Dust collection is another unique feature of the tool. Why? Because, like the fast cutterhead height adjustment, it too is powered. I first used the powered dust collection feature on their new model belt/disc sander, and it worked very well. The TPT15 has an inbuilt impeller in the dust collection corridor coming from the planer head. This feeds to an attached collection bag which is of a reasonable size, but you will need to close the bottom of the bag up. Alternatively, and perferably, you can attach the bag to a larger collection bin/container to collect shavings and debris for larger capacity collection. The bag has a draw-string type securing system designed to fit around the upper lip of a bin edge. So you have a thickneser and dust collector in one machine. This saves running two machines at once, which is great if you have limited power outlets or space to work in.

If you remove the back cover of the cutterhead, which gives you access to both the dust impeller and the cutterhead (for changing blades) you will see there is also somewhat of a collection tray to hold the shavings within the corridor while the impeller extracts them into the collection bag/bin. Since the extraction works all the time (i.e. when the machine is on, whether actually planing wood or not) it has ample time to remove any remaining debris in the system. The airflow is also very high. More like a high speed, lower volume vacuum extractor than a high volume, lower speed twin bag extractor. You could easily use it to dry yourself off after a dip in the pool if you felt like some party tricks, but I wouldn't recommend it!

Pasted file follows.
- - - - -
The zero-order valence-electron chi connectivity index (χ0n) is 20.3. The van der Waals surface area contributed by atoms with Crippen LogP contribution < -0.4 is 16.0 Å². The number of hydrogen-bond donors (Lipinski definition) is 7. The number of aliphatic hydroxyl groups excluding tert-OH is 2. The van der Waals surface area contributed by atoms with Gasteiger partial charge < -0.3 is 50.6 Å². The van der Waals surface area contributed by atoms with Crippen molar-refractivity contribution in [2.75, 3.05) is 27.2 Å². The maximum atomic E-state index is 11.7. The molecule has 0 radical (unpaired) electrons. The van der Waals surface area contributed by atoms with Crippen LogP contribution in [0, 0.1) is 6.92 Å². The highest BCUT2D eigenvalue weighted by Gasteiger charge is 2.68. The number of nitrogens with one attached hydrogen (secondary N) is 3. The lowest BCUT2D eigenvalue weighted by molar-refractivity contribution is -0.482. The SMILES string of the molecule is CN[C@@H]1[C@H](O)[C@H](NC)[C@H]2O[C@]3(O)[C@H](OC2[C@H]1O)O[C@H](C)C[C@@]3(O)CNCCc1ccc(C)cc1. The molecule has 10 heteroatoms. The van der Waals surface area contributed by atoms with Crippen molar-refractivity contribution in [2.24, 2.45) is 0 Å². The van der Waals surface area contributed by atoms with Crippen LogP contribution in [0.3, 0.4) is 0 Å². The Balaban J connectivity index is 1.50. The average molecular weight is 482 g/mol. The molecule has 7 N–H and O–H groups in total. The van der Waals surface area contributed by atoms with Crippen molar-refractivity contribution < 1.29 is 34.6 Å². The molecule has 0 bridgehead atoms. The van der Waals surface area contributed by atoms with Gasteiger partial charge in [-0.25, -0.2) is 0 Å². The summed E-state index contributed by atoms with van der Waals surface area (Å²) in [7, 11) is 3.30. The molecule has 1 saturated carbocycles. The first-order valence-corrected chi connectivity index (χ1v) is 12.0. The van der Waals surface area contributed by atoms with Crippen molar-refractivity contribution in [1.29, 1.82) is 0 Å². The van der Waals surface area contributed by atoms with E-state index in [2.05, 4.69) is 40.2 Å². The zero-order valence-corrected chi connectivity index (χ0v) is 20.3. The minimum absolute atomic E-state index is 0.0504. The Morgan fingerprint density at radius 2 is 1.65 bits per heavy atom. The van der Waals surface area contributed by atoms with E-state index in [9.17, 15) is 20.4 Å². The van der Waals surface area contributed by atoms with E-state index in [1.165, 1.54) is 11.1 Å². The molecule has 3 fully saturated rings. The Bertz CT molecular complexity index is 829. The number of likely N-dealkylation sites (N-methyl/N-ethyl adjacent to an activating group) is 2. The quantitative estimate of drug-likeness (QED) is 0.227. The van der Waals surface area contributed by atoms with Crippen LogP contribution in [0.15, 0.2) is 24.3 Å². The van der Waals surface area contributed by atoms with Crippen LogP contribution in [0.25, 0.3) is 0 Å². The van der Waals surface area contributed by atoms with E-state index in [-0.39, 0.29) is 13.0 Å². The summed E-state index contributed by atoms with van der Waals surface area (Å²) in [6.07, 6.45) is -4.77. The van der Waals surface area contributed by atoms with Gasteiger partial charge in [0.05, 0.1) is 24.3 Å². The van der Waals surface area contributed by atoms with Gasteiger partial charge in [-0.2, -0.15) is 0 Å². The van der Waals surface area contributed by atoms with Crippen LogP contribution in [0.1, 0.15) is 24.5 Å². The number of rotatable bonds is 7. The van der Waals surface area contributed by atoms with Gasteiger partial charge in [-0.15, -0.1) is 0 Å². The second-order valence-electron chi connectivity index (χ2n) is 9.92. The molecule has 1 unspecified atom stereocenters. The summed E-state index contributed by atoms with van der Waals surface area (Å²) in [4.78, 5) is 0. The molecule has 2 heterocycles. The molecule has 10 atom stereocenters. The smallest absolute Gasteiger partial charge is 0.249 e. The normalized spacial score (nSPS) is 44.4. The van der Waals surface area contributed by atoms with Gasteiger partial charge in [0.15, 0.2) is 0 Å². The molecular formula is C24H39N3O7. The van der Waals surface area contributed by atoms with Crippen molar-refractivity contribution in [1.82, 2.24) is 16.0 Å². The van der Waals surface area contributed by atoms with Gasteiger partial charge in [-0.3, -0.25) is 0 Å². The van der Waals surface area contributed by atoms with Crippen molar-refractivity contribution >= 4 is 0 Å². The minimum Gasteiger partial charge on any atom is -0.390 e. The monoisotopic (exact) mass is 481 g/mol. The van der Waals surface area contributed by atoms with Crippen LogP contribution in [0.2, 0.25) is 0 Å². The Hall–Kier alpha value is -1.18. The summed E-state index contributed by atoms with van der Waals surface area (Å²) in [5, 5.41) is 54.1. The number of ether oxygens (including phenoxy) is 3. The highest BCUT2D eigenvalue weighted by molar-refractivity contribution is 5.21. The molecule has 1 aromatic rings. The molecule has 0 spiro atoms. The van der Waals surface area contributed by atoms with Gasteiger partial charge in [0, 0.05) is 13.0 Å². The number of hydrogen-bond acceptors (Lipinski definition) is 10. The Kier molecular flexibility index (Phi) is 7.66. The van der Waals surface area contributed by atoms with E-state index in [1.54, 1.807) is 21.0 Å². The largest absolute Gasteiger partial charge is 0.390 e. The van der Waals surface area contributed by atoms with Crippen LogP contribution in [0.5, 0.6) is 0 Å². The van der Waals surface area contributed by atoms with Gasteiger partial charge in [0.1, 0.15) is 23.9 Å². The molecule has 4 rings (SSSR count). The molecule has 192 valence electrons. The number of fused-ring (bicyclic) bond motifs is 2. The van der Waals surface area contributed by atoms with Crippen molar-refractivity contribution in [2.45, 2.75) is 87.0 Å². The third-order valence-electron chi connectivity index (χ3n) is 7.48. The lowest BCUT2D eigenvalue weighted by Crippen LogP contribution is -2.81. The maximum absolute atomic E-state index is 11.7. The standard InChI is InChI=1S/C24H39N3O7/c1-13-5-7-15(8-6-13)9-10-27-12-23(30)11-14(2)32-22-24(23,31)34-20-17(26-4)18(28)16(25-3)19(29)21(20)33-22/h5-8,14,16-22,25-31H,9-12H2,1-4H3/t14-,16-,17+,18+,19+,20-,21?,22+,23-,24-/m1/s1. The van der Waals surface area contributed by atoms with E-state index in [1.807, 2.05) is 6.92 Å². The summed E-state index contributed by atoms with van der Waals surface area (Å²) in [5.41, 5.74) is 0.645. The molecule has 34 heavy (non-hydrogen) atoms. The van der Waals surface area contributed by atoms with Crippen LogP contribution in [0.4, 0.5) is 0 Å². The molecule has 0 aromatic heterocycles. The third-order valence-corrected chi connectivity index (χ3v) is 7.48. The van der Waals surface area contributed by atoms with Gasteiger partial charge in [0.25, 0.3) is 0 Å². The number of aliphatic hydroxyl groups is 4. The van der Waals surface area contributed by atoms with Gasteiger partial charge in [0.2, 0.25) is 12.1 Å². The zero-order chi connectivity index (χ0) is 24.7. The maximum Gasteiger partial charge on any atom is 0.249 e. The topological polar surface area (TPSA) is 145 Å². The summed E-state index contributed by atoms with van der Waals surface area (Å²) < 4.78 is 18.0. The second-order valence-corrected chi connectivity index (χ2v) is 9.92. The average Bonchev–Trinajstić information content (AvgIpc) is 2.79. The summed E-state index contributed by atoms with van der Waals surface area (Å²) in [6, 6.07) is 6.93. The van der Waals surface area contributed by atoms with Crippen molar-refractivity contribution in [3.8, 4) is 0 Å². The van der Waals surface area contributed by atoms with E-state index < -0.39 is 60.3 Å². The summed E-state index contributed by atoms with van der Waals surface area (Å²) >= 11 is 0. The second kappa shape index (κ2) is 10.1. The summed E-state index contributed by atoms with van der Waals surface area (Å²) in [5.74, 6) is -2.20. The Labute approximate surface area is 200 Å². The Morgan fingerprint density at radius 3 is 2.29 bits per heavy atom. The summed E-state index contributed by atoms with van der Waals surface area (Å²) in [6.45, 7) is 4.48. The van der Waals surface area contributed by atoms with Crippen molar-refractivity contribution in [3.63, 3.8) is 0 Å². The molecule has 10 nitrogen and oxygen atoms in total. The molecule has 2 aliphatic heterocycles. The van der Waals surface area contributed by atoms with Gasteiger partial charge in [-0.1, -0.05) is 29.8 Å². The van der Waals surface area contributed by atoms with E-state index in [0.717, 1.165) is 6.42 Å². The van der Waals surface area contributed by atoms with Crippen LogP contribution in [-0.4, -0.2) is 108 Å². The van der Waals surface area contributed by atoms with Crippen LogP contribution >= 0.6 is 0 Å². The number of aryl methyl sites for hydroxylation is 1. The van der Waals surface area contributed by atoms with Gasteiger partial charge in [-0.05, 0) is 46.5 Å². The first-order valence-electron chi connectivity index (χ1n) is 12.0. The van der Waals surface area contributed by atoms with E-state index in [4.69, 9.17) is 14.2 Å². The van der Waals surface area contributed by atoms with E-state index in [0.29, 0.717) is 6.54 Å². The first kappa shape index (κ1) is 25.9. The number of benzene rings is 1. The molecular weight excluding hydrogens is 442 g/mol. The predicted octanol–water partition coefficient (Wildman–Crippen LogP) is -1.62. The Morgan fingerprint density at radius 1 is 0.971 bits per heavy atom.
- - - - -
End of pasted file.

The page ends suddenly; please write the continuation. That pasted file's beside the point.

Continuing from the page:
Moulding Operation
To undertake moulding cutting tasks on the TPT15, you will first need to build a guide jig from MDF (or similar material). There are plans shown in the user manual to build this, although the print is small and you might need a magnifying glass to read them. Luckily, my eyes can still decipher the measurements and plan without the need of other visual aids. You need to supply the MDF for the task, but all the hardware for the jig is supplied for you. It will take probably an hour to make the jig from scratch if you have the right thickness material on hand (12mm and 19mm boards). It is fairly simple, but routing the four slots for the adjustable edge guides will take up some time. Alternatively, you could use a drill press and drill multiple holes to make the slot. I actually did it both ways and they both worked fine. The moulding jig then attaches to the thicknesser bed with clamps that grab underneath the tables (via the small gaps between the folding table and the base) so your jig drill holes need to be accurate here. The jig measures 1 meter in length so it extends from the front of the machine through to the back to provide good support on the infeed and outfeed sides and is designed so that it can guide the material through squarely, and be adjustable to accommodate varying width pieces.